“I don’t know how many ratchet bitches we have in the audience, but there’s one right here,” GloRilla told the crowd during her early afternoon main stage performance. Backed by nine backup dancers, the rap star repped Memphis as she showcased the streets she grow up on in the set design behind her. GloRilla was joined by Lil Durk for “Ex’s” and “Back in Blood” and later by Moneybagg Yo for “On Wat U On.” She also paid tribute to Gansta Boo, covering her song “Where Dem Dollas At” and showing a photo of the late rapper onscreen. “A bitch like me kicked the door down,” she said. “What the fuck is up Coachella!” — T.M.
Noname’s Radical Brilliance
Noname has become one of rap’s most conscientious thinkers — and also one of social media’s favorite intellectuals and activists, known for launching her Noname Book Club to elevate writers and ideas that uplift POC voices. But she’s a skilled performer as well, and some fans worried they might not see her onstage for a while after she announced in 2021 that she was putting her music on hiatus. Luckily, Noname returned to her art and launched into some of her best work at Coachella, performing past singles and highlights from her excellent album Room 25. Behind her, a full band made up of Black artists provided gorgeous sonic backdrops for her to rap to, making the entire set a show of community. —J.L.
Latto Gets Her Flowers
Latto sure delivers a show. The Sahara stage was jam-packed as the rap star took the stage to perform some of her biggest hits — bringing raunchy rap with songs like “Nasty Nasty” and “Wet” and a slew of female rappers onstage with her. She was joined by TiaCorine for “FreakyT,” Lola Brooke for their internet-favorite collab “Don’t Play With It,” and Saweetie for the remix of “Bitch From da Souf.” “We work our ass off so I just want to give Latto her flowers,” Saweete told the crowd. “On the count of three, say ‘I love Latto.’” — T.M.
Dominic Fike’s Breezy Charm
“I had some low expectations back there. I wasn’t even nervous, to be honest with you,” Dominic Fike half-joked duing his Coachella set. “Walked out here, no nerves at all, completely fine, still don’t feel a thing.” Fike performed with a natural ease and endless chill, but his talent jumped out every time he took the mic, his voice gritty and emotive. Throughout his set, he thrashed on his guitar and fiddled with vocal loops, creating blown-out soundscapes with bright hooks fans knew every word of. Part of it marked a new era for the reformed singer and rapper, who’s spoken out about in the past about his substance abuse and gett sober. “Hopefully I’ll feel something because man, it’s been tough. When you quit drugs, it’s tough to get the serotonin back,” he shared. All around him, fans showed him how they felt through wild cheers. — J.L.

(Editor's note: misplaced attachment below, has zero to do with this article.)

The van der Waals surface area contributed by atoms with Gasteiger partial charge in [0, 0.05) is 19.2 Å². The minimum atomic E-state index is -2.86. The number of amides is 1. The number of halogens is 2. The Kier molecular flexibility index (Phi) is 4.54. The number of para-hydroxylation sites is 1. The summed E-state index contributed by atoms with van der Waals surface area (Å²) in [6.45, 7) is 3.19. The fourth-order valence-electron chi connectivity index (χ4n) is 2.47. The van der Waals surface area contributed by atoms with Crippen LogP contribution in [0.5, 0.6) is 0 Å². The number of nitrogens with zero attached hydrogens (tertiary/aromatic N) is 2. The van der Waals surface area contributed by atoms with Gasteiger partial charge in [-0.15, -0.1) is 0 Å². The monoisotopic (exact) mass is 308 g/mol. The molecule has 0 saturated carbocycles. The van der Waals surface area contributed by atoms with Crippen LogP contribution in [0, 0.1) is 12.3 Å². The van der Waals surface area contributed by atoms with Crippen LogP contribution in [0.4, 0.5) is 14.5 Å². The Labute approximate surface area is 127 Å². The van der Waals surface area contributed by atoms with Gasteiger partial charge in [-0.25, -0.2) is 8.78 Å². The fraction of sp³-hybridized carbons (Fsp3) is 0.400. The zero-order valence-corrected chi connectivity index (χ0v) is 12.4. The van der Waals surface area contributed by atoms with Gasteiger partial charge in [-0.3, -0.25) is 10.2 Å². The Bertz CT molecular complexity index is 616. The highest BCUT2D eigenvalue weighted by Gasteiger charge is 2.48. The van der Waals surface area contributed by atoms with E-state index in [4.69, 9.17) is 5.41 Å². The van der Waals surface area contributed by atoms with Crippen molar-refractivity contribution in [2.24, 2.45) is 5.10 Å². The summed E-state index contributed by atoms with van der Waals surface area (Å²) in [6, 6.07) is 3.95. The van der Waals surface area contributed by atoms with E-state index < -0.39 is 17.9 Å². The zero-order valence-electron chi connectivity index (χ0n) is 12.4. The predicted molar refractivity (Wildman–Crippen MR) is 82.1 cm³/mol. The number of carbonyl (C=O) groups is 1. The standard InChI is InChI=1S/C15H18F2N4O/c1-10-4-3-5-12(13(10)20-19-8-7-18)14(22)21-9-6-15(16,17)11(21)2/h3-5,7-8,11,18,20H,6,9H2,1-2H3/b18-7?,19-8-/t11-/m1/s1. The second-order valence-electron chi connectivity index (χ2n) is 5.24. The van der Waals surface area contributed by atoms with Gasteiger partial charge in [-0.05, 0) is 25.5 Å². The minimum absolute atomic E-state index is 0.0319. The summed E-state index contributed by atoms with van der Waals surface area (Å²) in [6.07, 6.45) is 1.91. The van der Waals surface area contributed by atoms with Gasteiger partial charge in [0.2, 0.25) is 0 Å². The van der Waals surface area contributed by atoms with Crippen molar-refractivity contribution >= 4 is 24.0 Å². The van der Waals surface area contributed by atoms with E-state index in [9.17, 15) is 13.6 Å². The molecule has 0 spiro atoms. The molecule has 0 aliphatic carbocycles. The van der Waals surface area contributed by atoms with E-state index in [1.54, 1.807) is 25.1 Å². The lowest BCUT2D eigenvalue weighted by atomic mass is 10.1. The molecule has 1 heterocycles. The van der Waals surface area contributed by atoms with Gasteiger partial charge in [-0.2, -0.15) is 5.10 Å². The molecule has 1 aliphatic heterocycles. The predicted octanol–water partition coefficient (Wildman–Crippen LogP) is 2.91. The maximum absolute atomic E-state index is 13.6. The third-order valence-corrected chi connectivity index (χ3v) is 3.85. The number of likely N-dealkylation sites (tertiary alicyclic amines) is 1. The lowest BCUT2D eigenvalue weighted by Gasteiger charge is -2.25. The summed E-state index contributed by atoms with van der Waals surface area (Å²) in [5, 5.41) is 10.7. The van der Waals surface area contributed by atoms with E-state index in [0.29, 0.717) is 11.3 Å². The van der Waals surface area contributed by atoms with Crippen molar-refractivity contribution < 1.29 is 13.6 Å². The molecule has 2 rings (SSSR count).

Jackson Wang Surprises With Ciara
After becoming the first Chinese artist to ever take the stage at Coachella last year, Jackson Wang of the K-pop group GOT7 brought us more of everything in 2023 — more magic, more grooves, more hypnotic visual interludes, and more star power in what just might have been the most unexpected guest appearance at the fest. Wang was in full master-of-ceremonies mode on his own (“By the way, this isn’t Jackson Wang, this is the Magic Man,” he told the audience), commanding the stage in a two-toned Joker-esque ensemble to songs from his second album, MAGICMAN. But a cloud of smoke and the first few notes of “Lose Control” — a Missy Elliott track featuring Ciara — had passing festivalgoers running to the Sahara stage. “Well, my name is Ciara!” the singer shouted, before performing a medley of “Level Up” and “Goodies.” Wang joined her for perform “1, 2, Step” and to debut their new collab track “Slow,” giving us the surprise duo we never knew we needed. —S.A.
Kali Uchis’ Takes Us to Venus
Appearing from behind a flurry of feathers, Kali Uchis, in a stunning two-piece set, opened the performance with “Telepatía,” which she sang atop a Greek column-flanked stage. She was immediately joined by a trio of excellent guests — Tyler, the Creator, Omar Apollo, and Don Tolliver — who helped her perform songs from her album Red Moon in Venus. Uchis paid tribute to her Latina roots, singing along to classics such as Gastam’s “Salvaje,” El General’s “Rica y Apretadita,” and Lorna’s “Papi Chulo.” She also treated fans to a soon-to-be-released song, “La Diabla,” from her upcoming Spanish album. — T.M.